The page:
Friday, 17 June 2011

Getting the More Important Done By Doing Less

Another excellent column in Christianity Today—Carolyn Arends on "Hardworking Sloths: Disguising Spiritual Laziness—the lazy culprit behind our busyness."
…spiritual receptivity requires unglamorous practices like prayer, time in Scripture, and attentiveness to what God is doing in the people around me. Telling me, "Prayer promotes spiritual growth!" has as much wow-factor as announcing, "Reducing calories leads to weight loss!" I want something new—a development that will lead to breakthrough. Peterson observes that spiritual disciplines have "not been tried and discarded because [they] didn't work, but tried and found difficult (and more than a little tedious) and so shelved in favor of something or other that could be fit into a busy [person's] schedule."
Scheduling is no small matter. Attending takes time without offering quantifiable results. It requires stillness in a culture that rewards industriousness. It's inefficient in a world that considers getting things done next to godliness. A pastor who refuses to be slothful in the areas of silence and reflection stands a good chance of getting fired.
The wise Peterson to which she refers is, of course, St Eugene.  All here.

And speaking of St Eugene; along the same lines, from Leadership magazine (I'm sorry, I don't know which issue):
A student was telling me he saw a video on Michael Jordan. He said, “Michael Jordan looks so lazy. He looks like he’s not doing anything. Then suddenly, he’s through three people, and he’s slam-dunking the ball.”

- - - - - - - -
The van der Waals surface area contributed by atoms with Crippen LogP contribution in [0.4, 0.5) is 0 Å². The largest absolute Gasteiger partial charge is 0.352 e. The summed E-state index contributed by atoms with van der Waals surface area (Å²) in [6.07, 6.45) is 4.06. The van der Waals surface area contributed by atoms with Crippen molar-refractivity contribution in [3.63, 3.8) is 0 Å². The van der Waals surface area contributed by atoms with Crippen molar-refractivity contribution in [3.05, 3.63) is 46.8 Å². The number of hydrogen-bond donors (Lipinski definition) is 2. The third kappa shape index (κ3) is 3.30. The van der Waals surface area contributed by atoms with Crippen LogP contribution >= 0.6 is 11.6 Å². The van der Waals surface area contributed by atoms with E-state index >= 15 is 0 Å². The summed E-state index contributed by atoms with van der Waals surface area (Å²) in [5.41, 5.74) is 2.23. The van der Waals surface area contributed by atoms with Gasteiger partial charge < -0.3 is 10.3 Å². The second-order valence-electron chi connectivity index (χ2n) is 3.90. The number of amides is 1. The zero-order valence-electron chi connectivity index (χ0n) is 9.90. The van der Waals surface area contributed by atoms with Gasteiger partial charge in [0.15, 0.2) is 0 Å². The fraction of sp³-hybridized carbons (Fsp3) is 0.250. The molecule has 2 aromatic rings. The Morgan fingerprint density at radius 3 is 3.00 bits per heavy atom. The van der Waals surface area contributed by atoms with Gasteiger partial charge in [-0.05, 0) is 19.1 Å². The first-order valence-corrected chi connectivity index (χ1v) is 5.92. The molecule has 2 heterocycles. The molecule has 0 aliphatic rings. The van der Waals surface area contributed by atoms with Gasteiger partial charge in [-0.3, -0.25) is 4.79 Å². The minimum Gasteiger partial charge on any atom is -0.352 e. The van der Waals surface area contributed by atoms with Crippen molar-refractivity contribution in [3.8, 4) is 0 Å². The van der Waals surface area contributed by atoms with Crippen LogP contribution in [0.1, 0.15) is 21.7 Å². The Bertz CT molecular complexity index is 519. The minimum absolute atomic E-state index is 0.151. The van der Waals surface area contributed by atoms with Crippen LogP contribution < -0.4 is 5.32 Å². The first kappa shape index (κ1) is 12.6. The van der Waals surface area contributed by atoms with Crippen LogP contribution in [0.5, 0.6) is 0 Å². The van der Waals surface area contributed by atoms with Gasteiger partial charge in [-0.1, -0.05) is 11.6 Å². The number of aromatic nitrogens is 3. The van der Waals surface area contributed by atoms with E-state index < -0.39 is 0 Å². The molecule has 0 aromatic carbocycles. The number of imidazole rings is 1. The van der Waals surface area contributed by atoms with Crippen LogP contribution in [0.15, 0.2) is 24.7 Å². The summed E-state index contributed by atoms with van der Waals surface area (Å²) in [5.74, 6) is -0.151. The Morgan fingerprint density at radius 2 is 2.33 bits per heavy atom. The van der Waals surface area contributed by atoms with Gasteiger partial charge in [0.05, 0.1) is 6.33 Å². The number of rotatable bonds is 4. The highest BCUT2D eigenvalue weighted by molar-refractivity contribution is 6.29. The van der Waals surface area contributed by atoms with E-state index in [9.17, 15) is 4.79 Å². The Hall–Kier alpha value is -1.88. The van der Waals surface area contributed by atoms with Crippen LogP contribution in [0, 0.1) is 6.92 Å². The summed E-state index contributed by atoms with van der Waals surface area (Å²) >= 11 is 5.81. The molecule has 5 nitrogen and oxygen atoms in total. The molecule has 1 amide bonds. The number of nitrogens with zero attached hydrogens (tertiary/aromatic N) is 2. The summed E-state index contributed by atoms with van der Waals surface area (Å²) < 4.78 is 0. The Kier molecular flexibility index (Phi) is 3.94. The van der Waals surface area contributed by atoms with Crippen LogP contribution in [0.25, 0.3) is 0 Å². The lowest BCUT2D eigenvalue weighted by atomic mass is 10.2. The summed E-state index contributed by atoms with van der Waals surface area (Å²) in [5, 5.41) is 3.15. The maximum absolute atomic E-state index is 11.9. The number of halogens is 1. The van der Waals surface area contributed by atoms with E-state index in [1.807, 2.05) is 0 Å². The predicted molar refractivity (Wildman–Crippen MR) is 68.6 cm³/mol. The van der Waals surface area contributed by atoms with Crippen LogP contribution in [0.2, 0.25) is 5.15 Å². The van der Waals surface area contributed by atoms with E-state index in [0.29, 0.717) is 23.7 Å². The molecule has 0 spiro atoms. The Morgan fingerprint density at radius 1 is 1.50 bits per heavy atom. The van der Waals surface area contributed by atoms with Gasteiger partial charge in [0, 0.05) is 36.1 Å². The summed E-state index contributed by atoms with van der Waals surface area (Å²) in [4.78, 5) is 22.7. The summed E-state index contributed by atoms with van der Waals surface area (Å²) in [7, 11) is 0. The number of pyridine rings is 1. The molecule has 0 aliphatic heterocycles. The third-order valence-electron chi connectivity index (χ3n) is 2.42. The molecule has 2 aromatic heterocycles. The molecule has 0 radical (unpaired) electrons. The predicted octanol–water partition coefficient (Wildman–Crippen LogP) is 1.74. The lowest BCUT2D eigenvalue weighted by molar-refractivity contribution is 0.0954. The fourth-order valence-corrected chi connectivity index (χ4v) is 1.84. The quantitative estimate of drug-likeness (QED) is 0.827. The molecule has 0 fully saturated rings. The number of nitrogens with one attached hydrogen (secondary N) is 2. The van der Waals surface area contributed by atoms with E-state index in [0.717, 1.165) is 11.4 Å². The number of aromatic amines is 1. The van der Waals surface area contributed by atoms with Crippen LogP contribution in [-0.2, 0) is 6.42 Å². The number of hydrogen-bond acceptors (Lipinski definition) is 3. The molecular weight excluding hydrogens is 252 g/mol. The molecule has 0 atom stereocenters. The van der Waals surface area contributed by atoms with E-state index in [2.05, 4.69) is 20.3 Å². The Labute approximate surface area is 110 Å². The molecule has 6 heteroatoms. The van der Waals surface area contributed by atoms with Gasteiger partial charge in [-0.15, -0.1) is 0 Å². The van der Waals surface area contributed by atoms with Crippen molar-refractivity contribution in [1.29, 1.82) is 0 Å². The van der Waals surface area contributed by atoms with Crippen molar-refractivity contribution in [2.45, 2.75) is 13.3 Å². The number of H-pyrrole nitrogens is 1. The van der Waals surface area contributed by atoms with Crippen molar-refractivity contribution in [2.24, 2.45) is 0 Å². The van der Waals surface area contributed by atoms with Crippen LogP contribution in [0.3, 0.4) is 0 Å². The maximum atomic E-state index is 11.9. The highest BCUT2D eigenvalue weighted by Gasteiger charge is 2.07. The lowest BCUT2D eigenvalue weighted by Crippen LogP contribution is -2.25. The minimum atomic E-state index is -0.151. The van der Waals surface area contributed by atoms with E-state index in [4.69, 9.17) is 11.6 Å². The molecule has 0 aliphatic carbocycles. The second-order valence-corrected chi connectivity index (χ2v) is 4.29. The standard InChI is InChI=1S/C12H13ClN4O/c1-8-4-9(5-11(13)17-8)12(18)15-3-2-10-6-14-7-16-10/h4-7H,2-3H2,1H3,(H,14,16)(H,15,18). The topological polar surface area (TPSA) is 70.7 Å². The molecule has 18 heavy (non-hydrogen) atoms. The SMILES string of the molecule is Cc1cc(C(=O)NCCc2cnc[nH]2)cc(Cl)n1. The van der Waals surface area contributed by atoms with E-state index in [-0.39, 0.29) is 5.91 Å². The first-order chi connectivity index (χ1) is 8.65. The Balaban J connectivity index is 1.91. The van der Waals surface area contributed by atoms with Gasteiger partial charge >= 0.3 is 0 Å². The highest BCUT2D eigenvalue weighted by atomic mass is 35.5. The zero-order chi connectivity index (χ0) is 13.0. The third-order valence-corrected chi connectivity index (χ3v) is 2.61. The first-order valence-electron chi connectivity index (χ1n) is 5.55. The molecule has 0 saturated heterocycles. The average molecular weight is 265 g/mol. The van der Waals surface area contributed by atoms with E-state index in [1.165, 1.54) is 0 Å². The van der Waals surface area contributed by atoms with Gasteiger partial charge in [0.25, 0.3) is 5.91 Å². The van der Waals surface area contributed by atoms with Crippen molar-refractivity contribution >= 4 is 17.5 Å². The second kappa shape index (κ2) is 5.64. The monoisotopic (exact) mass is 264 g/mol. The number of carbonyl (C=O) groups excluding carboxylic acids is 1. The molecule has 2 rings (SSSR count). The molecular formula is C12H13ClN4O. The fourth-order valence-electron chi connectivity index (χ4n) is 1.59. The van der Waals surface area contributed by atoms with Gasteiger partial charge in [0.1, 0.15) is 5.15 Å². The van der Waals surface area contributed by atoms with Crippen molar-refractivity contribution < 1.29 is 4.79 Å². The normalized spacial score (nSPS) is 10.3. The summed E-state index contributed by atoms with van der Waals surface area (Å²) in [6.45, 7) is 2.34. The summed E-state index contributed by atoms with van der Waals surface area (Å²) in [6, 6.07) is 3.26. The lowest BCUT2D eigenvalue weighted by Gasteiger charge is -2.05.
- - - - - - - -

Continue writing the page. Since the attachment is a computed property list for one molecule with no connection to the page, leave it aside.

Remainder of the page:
As a pastor, how do you slip through the opposition and make your point? You do it by being lazy—or what looks like being lazy—sitting in your study for half a day reading a book that doesn’t have anything to do with your sermon. 
Consider also The Contemplative Pastor: Returning to the Art of Spiritual Direction, (Word Publishing: 1989)—Peterson on “The Unbusy Pastor” in which describes the scene in Moby Dick when, in pursuit of the whale, the whale-boat is filled with frantic, fierce, straining rowers; a raving, outraged Captain Ahab and someone else:
In this boat, however, there is one man who does nothing. He doesn’t hold an oar; he doesn’t perspire; he doesn’t shout. He is languid in the crash and the cursing. This man is the harpooner, quiet and poised, waiting. And then this sentence: “To ensure the greatest efficiency in the dart, the harpooners of this world must start to their feet out of idleness, and not out of toil.” p33
Just so for we priests and pastors. Peterson suggests the appointment book as the authority for being unbusy: 
The trick, of course, is to get to the calendar before anyone else does. I mark out the times for prayer, for reading, for leisure, for the silence and solitude out of which creative work—prayer, preaching, and listening—can issue. p32